Attendees at the TED Conference in Vancouver earlier this month were greeted by a pair of structures that had a backstory worthy of their own quick talk. The two ELEVATE warming structures, large, curved, wooden-framed hoods that riffed on the look of high alpine shelters you might find in ski resorts overseas, were fabricated and erected by 16 area students as part of the local DBR design-build program. They’re symbols of how the program, started by local architect Michael Green, seeks to add sustainable, community-minded, and hands-on design to the curriculum.
"I see a real flaw in the education system," he says. "You talk with students in 6th grade, and ask those who can draw to raise their hands, and everyone does. A few years later, almost nobody does. By the time you graduate, few kids feel like they have design skills and creative capacity."
Known for his work with tall timber construction, Green helped start the DBR design-build program in Vancouver in 2014 to help change the concept of design education. The program builds structures, including a series for TED that all have legacy uses; this year’s structure, 16-by-30-foot shelters built with laminated veneer lumber, will later be re-assembled at an outdoor recreation area in British Columbia. While the program currently serves undergrad and graduate students, organizers plan to expand to middle and high school students, utilizing outside professor and instructors to help encourage hands-on design. Green believes architecture and design education should run "from grade 6 until you’re dead."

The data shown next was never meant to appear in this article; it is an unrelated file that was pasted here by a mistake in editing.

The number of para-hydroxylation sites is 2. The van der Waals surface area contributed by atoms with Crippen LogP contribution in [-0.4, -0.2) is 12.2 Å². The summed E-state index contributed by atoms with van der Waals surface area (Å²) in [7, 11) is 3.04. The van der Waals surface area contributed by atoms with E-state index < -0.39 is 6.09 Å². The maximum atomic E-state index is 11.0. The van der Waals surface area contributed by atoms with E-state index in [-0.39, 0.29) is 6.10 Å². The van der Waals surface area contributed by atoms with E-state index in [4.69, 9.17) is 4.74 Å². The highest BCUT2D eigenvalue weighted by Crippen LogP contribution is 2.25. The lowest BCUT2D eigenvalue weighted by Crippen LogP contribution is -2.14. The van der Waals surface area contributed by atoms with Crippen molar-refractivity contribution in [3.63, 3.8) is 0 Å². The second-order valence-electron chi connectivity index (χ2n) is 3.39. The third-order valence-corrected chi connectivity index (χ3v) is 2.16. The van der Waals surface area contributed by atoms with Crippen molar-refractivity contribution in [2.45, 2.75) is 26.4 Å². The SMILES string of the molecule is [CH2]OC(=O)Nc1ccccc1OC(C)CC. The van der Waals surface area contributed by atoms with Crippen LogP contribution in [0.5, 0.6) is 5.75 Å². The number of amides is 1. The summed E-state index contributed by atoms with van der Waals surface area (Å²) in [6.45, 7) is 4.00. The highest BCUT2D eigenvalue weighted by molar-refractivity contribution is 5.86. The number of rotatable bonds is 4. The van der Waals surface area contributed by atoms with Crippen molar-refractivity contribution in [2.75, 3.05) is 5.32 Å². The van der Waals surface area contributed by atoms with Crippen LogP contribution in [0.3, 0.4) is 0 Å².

"Many students think the definition of success as an architect is Gehry, Zaha, and the front page of magazines, and making these iconic buildings that may not touch the community," he said. "Then they become disillusioned. Most students aren’t going to work in offices that make those kind of works, but they’re also not doing community work. We’re trying to shake those systems up."